Giving Compass' Take:
- Jessi LaRose, Andrew Morral, and Asheley Van Ness discuss the lack of serious, large-scale gun violence research and what the National Collaborative on Gun Violence Research is doing to help.
- The article makes clear that philanthropy plays a huge role in funding research - what can donors do to support the cause?
- Read about a risk factor for gun violence.
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On any given day in the United States, close to 100 people are killed by firearms. For each death, two more people are injured. Whether it takes the form of a school shooting, domestic assault, or suicide, firearm violence inevitably leads to calls for action from voices across the political spectrum. However, beyond the headlines, there is surprisingly little recent research about firearm violence in America—and even less about what can be done to prevent this bloodshed. The dearth of rigorous research and data, which stems from a historic lack of federal funding, means policymakers and individuals have little reliable information on which to base their decisions about gun laws and regulations. In this data vacuum, philanthropies are stepping forward to start filling in the research gaps.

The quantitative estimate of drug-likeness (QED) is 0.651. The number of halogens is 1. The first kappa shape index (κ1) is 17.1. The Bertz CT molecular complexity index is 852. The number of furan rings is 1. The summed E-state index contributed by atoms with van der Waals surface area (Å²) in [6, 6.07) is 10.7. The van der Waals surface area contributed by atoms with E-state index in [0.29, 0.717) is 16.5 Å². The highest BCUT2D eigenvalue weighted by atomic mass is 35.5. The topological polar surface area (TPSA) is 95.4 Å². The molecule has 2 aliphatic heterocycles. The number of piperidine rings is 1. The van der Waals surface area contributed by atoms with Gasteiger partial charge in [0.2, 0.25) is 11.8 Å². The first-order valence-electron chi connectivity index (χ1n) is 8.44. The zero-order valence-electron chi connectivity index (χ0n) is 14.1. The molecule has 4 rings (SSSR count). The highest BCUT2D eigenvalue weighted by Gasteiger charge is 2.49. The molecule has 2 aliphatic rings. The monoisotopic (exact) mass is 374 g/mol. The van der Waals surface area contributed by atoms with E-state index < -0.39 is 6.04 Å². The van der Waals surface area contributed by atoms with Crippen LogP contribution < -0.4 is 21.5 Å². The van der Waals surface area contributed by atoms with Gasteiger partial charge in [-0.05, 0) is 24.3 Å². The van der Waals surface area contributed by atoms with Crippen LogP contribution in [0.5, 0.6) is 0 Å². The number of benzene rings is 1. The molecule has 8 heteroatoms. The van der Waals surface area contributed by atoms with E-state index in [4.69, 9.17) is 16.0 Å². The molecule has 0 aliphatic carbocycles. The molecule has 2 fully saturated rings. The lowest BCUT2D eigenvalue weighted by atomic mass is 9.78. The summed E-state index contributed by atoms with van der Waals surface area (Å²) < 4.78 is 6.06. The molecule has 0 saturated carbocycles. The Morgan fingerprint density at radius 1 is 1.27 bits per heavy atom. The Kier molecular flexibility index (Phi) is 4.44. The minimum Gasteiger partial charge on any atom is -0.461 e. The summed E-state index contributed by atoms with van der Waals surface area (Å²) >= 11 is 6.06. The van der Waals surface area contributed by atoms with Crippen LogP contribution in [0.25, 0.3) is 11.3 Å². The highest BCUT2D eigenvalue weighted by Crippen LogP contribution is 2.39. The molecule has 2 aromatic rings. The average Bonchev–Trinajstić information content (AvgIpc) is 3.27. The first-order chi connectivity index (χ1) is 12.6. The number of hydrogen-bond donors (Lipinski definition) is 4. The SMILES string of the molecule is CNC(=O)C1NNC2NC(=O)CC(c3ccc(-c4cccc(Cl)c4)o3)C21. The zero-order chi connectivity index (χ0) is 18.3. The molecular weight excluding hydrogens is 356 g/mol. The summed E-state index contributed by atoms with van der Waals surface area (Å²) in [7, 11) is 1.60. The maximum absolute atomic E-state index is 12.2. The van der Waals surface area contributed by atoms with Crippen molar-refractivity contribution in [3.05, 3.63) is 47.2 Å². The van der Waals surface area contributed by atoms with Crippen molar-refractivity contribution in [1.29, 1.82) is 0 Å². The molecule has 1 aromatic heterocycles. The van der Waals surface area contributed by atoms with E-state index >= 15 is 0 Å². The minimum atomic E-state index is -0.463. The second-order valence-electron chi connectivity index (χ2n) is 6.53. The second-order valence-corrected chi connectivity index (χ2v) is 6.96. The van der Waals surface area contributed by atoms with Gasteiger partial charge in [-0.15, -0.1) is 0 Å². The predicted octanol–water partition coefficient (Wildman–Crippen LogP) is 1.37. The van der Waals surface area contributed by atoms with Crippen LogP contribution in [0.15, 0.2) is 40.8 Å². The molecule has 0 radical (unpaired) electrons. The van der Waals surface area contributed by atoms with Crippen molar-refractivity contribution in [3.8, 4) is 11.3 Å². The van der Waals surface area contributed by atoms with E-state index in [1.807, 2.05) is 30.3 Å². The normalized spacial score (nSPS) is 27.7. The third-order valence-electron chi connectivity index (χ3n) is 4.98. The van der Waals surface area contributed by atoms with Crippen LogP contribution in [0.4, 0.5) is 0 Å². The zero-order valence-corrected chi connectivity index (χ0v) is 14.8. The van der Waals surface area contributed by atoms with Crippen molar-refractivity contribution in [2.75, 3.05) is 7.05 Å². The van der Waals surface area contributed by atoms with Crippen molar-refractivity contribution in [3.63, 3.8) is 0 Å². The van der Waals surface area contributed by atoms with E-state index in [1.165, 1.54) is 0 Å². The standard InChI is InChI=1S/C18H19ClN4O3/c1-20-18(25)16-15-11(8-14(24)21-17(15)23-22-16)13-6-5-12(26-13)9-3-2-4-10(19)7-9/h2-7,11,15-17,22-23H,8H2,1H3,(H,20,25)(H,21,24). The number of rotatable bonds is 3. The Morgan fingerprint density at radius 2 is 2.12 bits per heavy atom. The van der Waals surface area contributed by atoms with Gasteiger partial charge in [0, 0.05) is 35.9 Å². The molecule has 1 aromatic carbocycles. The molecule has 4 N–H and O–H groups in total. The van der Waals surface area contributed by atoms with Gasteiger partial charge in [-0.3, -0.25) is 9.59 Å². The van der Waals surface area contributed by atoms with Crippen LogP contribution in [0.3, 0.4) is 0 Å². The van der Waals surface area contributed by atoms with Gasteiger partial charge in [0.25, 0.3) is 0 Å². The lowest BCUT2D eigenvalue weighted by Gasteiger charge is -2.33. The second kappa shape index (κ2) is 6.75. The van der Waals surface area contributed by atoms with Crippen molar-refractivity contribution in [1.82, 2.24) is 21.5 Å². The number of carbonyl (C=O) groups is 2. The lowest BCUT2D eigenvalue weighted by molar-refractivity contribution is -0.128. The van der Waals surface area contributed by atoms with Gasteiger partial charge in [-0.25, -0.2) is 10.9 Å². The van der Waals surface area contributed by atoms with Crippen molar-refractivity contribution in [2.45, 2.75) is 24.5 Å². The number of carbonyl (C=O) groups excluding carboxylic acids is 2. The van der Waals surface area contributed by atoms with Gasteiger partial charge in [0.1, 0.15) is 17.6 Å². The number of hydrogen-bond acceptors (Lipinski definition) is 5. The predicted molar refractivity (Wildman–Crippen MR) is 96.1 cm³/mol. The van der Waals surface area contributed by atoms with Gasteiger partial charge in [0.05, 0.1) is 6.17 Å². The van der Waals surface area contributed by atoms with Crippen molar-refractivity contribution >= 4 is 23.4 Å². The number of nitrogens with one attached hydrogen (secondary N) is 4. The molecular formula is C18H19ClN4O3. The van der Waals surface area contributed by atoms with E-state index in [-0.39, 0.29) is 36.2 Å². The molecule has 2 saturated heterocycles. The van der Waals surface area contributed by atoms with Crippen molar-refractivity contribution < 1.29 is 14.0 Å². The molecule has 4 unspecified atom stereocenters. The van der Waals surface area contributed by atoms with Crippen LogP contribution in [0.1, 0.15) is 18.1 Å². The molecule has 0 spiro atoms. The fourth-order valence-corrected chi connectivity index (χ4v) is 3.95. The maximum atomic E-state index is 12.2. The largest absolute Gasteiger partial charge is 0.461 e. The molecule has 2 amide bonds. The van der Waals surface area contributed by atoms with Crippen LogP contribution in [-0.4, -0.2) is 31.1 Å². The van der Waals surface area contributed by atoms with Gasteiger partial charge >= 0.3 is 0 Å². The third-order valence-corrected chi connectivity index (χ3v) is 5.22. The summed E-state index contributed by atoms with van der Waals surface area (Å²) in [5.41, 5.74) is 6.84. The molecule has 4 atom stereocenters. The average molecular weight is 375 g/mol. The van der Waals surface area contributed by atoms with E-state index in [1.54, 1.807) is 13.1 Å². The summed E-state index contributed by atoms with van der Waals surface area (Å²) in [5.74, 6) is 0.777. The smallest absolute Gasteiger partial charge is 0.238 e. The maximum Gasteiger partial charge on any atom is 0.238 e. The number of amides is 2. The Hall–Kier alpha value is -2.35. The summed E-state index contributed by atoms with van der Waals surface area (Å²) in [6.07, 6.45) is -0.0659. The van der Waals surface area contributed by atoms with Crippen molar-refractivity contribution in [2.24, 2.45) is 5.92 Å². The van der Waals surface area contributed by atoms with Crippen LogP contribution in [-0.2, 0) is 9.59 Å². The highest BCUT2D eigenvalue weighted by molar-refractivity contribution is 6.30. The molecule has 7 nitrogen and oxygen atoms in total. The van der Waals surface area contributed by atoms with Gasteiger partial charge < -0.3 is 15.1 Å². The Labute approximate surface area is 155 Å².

Because the federal government had invested little in firearm violence prevention research over nearly a quarter of a century, Arnold Ventures launched the National Collaborative on Gun Violence Research (NCGVR) in 2018 with a five-year, $20 million gift. The RAND Corporation is administering the effort to solicit rigorous, independent research grant proposals focused on firearm violence prevention. RAND was chosen because of the organization’s deep technical knowledge of gun-policy science, its reputation for objectivity and independence, and its ongoing Gun Policy in America initiative.
This effort was undertaken in a manner independent from any preconceived positions. Rather, the goal was simply to learn more about the causes of and solutions to firearm-related violence in the U.S. The National Collaborative is an important step toward building the evidence base our nation currently lacks.
Read the full article about gun violence by Jessi LaRose, Andrew Morral, and Asheley Van Ness at Grantmakers in Health.